Calatheas are a great family of houseplants with incredible leaves. So it’s even more of a shame when we notice that these beautiful leaves are turning brown. Whether it is just the tip or edge of the leaf, or actually the entire leaf, this is an indication that something isn’t ideal in either the care or environment of your plant. This post will help you figure out what the main causes of brown Calathea leaves are, as well as how you can address the issue and prevent them from occurring.
This is the most common cause of brown leaves on a Calathea plant. They don’t like to have super dry soil for weeks and weeks so consistent underwatering will harm your plant.
When underwatered, the leaves on your Calathea will not only turn brown but will be dry to touch and a little limp. If you fear that not enough water is causing the brown leaves then take the plant out of its pot and inspect the soil. If the potting mix is very dry (and almost like powder) then this is definitely the problem.
Your initial thought might be to drown the plant in water immediately to compensate for the lack of it. However, plants get shocked by rapid and sudden changes in their environment. Therefore drowning them in water is actually the wrong this to do. Instead, you want to slowly reintroduce regular watering by giving the plant a little bit once a day for a week. This will slowly add moisture to the soil but avoid any shock or root rot.
Another cause of brown leaf tips is fluoride sensitivity. If you live in a hard water area, the chlorine and fluoride in the tap water can cause brown tips. This is because over time the chemicals will build up in the soil and prevent the roots from picking up the needed nutrients. There are a few ways to stop this happening that don’t involve investing in a really expensive water purification system for your home.
Firstly, you can collect rainwater and water your plants with that as the levels of fluoride and other chemicals will be much lower than the treated water out of your tap. Secondly, you can leave a watering can full of water out for around 24 hours. Over that time a lot of the chemicals will evaporate from the water.
This isn’t an instant fix and there may be a few brown leaf tips that develop every now and again but it should stop the problem developing rapidly.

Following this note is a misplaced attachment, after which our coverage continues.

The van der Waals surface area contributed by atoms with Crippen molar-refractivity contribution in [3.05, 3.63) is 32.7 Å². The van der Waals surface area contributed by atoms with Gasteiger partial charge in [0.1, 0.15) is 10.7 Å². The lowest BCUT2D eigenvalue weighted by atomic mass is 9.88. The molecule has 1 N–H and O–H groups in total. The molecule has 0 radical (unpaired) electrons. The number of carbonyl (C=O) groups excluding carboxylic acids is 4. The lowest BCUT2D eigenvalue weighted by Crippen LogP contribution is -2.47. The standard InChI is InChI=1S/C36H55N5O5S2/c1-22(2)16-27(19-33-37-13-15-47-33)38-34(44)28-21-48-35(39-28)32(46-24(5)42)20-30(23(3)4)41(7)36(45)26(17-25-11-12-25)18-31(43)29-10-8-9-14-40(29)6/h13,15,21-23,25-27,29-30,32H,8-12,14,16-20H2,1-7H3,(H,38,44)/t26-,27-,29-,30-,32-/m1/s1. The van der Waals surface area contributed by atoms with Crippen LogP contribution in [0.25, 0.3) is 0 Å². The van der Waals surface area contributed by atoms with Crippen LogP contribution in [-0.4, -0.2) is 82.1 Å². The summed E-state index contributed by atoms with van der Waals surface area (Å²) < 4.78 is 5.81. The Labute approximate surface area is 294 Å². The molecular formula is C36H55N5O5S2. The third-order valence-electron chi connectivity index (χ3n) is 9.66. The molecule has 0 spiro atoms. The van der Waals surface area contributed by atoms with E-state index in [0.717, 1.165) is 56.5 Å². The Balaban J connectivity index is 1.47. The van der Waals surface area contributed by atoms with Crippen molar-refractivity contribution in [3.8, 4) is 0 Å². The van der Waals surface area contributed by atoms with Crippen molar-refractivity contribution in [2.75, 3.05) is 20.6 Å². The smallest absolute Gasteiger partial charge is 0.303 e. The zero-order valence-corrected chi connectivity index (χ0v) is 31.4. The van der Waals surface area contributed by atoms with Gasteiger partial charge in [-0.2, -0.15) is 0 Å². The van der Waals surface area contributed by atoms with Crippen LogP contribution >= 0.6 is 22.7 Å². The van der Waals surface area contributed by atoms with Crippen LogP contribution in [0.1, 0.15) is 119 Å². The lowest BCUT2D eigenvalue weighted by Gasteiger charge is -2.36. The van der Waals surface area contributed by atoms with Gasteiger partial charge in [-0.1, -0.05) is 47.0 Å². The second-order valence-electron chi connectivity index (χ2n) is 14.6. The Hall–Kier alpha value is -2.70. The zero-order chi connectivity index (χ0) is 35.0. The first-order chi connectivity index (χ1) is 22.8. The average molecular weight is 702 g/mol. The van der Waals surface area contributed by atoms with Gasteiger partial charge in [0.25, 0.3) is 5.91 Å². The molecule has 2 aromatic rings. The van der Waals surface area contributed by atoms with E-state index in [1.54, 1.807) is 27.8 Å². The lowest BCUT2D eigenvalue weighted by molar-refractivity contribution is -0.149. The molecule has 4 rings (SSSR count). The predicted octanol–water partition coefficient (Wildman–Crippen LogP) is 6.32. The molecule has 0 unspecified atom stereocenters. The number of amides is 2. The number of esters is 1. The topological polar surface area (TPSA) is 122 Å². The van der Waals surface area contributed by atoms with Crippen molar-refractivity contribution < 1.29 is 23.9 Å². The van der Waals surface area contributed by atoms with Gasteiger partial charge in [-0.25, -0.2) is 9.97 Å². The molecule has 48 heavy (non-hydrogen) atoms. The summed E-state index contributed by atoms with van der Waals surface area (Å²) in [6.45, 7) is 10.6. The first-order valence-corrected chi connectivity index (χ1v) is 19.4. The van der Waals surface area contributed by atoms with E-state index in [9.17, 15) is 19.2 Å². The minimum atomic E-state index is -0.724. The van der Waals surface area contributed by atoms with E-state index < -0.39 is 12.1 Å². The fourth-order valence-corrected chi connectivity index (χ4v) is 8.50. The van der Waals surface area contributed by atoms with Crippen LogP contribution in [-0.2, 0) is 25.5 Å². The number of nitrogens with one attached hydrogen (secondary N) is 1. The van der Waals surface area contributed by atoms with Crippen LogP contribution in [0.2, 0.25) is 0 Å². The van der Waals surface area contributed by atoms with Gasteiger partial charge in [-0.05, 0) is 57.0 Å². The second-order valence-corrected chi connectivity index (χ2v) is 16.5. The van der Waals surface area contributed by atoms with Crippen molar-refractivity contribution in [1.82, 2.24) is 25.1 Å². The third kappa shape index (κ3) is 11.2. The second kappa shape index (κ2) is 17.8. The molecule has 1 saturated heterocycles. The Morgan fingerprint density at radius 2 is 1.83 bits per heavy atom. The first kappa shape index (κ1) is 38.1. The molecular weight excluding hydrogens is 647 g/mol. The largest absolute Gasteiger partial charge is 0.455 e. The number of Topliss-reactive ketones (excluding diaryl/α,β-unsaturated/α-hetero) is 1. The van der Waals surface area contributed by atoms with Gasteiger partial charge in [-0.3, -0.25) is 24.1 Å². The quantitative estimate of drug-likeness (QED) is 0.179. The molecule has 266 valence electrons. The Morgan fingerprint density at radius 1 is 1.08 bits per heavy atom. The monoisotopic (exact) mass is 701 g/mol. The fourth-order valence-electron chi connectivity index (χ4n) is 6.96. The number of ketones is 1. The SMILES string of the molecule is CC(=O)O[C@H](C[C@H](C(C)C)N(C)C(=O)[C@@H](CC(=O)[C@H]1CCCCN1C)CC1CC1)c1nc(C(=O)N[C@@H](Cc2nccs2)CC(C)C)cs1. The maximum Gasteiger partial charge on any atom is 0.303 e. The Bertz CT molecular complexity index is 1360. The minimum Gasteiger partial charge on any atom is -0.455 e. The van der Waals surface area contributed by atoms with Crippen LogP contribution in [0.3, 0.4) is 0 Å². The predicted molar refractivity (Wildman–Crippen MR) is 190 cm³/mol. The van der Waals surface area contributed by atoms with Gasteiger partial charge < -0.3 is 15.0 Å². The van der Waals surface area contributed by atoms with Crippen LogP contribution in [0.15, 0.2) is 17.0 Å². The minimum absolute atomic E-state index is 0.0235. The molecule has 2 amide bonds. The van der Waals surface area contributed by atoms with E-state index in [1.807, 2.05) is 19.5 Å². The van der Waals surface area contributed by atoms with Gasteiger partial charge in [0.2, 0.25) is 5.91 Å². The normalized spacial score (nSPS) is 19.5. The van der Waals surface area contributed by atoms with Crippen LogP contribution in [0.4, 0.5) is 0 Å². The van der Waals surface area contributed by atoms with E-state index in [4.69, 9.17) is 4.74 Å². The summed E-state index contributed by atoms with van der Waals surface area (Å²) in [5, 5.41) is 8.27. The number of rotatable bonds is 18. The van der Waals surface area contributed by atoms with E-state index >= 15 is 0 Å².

Low humidity levels can also cause brown Calathea leaves. This tends to start off as brown leaf tips, but can gradually take over more of the leaf if the problem persists. Calatheas like a little higher humidity than the average home so you need to take some steps to increase this. Here are our top tips:
Mist your Calathea’s leaves
Using a spray bottle, mist your plant a few times each week. Make sure to do it in the mid-morning though as you want to leave enough time for the water to evaporate before it gets dark as the cold air at night will cause damp leaves to rot.
Use a pebble tray
Fill up a tray of pebbles add water to about the halfway point. Place your plant on top and the water will evaporate around the plant slowly. You want to make sure the water level does not reach the pot as the roots will rot if they are sitting in a pool of water.
Wash down your Calathea
Wash down the leaves of your Calathea in the sink or shower. This is a great quick fix but it’s a fairly short-term solution so you’ll want to be doing other things too. Make sure to leave your plant in the shower for about half an hour after washing so the excess water can run off. Otherwise, this may waterlog the soil!
Invest in a humidifier
This is the best long term solution that does need a little bit of upfront spending (although they are very affordable). They can keep quite a consistent level of humidity around your plants so you don’t need to remember to mist or change out the water in the pebble tray.
We recommend this humidifier from Amazon – our Calatheas love it!
Hotspots or cold drafts can also cause your Calathea to develop brown leaves. Hotspots can occur when your plant is too close to the window and is receiving a lot of direct light or if it is near a radiator or heating vent. It can be difficult to notice hotspots because the heat disperses around the room and it’ll feel like a normal temperature to you. Make sure you are ventilating the room well and avoid putting your Calathea within 1 metre of any radiators.
Cold drafts are also your Calathea’s worst enemy. A consistent stream of cold air coming in from outside through cracks in doors and windows can be quite harmful to your plant. This is especially dangerous during winter when temperatures can really drop. Make sure you draft proof any doors or windows that your houseplants are close to.
Should I cut the brown leaves off?
Once your Calathea has developed brown leaves there is, unfortunately, no reversing this. The leaves will not return to their original colour or pattern. If it is just the leaf tips then we encourage you to keep those leaves untouched as this will not harm the plant.
However, if the whole leaf has turned brown then it is probably best to cut it off! You don’t want your plant to waste nutrients and energy trying to revive the dying or dead leaves. Instead, you wan to encourage new healthy growth. Plus, aesthetically it’ll look better if you trim away the brown parts of the leaves.
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